We should always mine for the gold in people’s lives. “Look for the good.” Pastor Mack Timberlake often bellowed from the pulpit on Sunday mornings from the large Church planted in the middle of a country field in Creedmoor, NC.
Just as that seed (phrase ‘mining for gold’) inspired me all those years ago – so too did Tom Camacho’s book, Mining for God. While there were tons of insights that resonated with me, there are a few that I will highlight.
The first insight from the book is that the “mission of the kingdom is in continuous need of a fresh supply of godly leaders.” The statement loosely correlates to the idea that there is a leadership bankruptcy – which we heard from Pastor Zondi and others in South Africa and read in Friedman’s book last semester. Bankruptcy implies there are leaders, but their character is not intact. In contrast, Camacho’s statement suggests that there need to be more leaders trained to fulfill the positions – more on that later.
The second highlight is the acronym G.O.L.D. that Camacho created to help us understand the four keys we should have to be effective with a Christian Coaching practice.
- Gold is everywhere.
- Open your eyes.
- Learn skills to draw out.
- Develop others.
While the acronym helps remember the four keys, the most important lesson for me was that Camacho states that it is a Spirit-led process. This sets Christian coaching apart from all other types of coaching. To see the good in people, the gold, what better lens than the eyes of God?
The third insight was on page 30. Camacho explains that as leaders learn how God wired them to discover their gifts, talents, and calling, they can align with the plans and purposes God has for them. And then they begin to thrive.
Fourth, the chapter on relationships was vital. In this chapter, Camacho tied the entire process together. In previous chapters, the main context was leading organizations. This chapter focused on the value God places on us and the value we should put on others. The concept reminded me of the Scripture, what does it matter if we gain the whole world but lose everything we have? How many leaders have been so successful, but their family life and other relationships are in shambles? Camacho connects our relationship with the Vine, Jesus, to drinking deeply as a Christian coach and developing the ability to lead or coach others from within a deep place of love, humility, and tenderness. Camacho’s concept of leading from within directly correlated with Simon Walker’s book, specifically, laying down one’s life for others. A powerful image and one that only those in a relationship with Jesus can achieve and sustain.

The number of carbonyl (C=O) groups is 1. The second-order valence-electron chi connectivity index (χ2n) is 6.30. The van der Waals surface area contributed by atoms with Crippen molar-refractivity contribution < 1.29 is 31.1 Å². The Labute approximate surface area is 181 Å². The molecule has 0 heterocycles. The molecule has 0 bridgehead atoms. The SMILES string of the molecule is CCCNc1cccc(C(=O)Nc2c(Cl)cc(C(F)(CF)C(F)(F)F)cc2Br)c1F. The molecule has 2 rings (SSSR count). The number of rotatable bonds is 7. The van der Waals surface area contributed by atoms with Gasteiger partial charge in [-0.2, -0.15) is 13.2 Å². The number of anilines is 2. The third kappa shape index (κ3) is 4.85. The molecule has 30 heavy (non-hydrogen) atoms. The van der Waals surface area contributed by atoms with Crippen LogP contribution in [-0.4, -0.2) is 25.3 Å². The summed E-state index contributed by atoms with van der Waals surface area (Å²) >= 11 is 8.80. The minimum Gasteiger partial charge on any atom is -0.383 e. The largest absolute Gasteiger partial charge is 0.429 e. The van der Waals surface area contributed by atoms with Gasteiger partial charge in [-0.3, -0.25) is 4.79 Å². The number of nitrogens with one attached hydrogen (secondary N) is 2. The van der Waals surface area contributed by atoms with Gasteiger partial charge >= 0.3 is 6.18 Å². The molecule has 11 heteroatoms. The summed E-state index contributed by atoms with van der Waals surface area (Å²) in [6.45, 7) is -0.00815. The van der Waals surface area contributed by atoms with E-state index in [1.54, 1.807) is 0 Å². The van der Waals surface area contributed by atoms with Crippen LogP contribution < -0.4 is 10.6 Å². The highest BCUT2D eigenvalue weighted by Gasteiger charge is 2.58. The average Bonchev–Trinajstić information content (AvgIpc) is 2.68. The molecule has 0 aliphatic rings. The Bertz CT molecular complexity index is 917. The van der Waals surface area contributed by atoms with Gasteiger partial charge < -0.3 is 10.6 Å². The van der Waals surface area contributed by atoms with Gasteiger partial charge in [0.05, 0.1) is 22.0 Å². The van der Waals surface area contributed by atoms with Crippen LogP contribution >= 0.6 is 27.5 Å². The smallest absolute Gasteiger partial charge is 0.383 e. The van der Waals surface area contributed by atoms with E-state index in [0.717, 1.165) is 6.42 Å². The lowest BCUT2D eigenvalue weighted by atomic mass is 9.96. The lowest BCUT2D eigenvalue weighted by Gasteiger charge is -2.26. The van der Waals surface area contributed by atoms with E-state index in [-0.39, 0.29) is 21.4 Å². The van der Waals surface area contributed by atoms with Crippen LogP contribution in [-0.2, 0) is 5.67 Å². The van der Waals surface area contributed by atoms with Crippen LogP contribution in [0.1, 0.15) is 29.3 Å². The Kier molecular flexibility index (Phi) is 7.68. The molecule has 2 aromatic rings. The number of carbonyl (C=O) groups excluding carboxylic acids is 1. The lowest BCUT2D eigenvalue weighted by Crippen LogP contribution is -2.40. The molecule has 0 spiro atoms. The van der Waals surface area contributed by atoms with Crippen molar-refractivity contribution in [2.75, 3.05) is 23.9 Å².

The last point of discussion from the book is the amount of money spent on leadership training. Camacho recounts seeing Jack Welch from G.E. arrive in a helicopter at a corporate training event. At that moment, Camacho’s heart cried out because of the lack of investment in Christian leaders’ development versus the secular arena. The disparity in investment in leadership between the Church and the corporate environment piqued my curiosity. So, I dug further. The first was a quick search for how much corporations spend on leadership development. According to a Forbes magazine article, in 2019, leadership development is estimated to be a $366 billion industry. The real irony is that the report also says that in terms of R.O.I., the development programs/training/coaching could have been more successful. The article documented reasons for the poor return on investments. However, I will only mention that the number one reason was “context conquers content.” The training should not be one size fits all. To compare this finding to what corporations spent, I did check out what the Barna Research group might have on the topic. Unfortunately, I did not find an exact match, but I did find two very striking things. A study conducted in 2020 to assess the state of mind of pastors across the Church uncovered that 23% of those surveyed felt they lacked leadership training and development. Additionally, seven in ten U.S. pastors studied “agree it is becoming harder to find mature young Christians who want to become pastors.” However, the most striking issue from the report is that 72% of pastors are concerned about “watered-down gospel teaching.”
In conclusion, this topic focused on Christian leadership coaching. My additional research helped uncover the urgent necessity for investing in Christian leadership coaching and a call to more Spirit-led training for young pastors and leaders in our Churches. And to address the issue regarding the watered-down gospel – perhaps we heed Camacho’s lesson. All Christian leadership coaching should start with God.
 Tom Camacho, Mining for Gold: Developing Kingdom Leaders through Coaching, (London: Inter-Varsity Press, 2019), 4.
 Ibid., 4.
 Ibid., 158-159.
 Ibid., 165.
 Ibid., 165.
 Chris Westfall, Leadership Development Is A $366 Billion Industry: Here’s Why Most Programs Don’t Work, 2019: https://www.forbes.com/sites/chriswestfall/2019/06/20/leadership-development-why-most-programs-dont-work/?sh=7097869061de
 Barna: State of the Church, What’s on the Minds of America’s Pastors, Feb. 3, 2020: https://www.barna.com/research/only-half-of-protestant-pastors-have-a-biblical-worldview/
 Tom Camacho, Mining for Gold: Developing Kingdom Leaders through Coaching, (London: Inter-Varsity Press, 2019), 36.